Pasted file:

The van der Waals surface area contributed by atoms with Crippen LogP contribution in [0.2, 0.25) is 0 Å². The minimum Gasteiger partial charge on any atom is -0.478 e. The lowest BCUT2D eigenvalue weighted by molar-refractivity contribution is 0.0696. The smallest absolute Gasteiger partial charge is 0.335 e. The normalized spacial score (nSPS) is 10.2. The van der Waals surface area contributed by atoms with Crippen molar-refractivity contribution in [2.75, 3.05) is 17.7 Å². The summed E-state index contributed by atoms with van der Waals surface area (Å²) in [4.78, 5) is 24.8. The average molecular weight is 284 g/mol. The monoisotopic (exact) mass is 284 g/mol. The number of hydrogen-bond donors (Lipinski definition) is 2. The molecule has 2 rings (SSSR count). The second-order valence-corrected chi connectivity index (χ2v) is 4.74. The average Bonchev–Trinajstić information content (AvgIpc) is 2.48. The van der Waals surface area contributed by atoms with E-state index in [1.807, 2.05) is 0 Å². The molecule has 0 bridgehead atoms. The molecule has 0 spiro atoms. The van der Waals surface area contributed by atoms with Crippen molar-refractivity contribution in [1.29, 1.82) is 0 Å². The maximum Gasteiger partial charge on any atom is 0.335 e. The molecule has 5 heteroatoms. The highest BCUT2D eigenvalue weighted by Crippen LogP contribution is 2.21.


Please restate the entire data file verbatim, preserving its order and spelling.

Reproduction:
The van der Waals surface area contributed by atoms with Crippen LogP contribution in [0.2, 0.25) is 0 Å². The minimum Gasteiger partial charge on any atom is -0.478 e. The lowest BCUT2D eigenvalue weighted by molar-refractivity contribution is 0.0696. The smallest absolute Gasteiger partial charge is 0.335 e. The normalized spacial score (nSPS) is 10.2. The van der Waals surface area contributed by atoms with Crippen molar-refractivity contribution in [2.75, 3.05) is 17.7 Å². The summed E-state index contributed by atoms with van der Waals surface area (Å²) in [4.78, 5) is 24.8. The average molecular weight is 284 g/mol. The monoisotopic (exact) mass is 284 g/mol. The number of hydrogen-bond donors (Lipinski definition) is 2. The molecule has 2 rings (SSSR count). The second-order valence-corrected chi connectivity index (χ2v) is 4.74. The average Bonchev–Trinajstić information content (AvgIpc) is 2.48. The van der Waals surface area contributed by atoms with E-state index in [1.807, 2.05) is 0 Å². The molecule has 0 bridgehead atoms. The molecule has 0 spiro atoms. The van der Waals surface area contributed by atoms with Crippen molar-refractivity contribution in [1.29, 1.82) is 0 Å². The maximum Gasteiger partial charge on any atom is 0.335 e. The molecule has 5 heteroatoms. The highest BCUT2D eigenvalue weighted by Crippen LogP contribution is 2.21.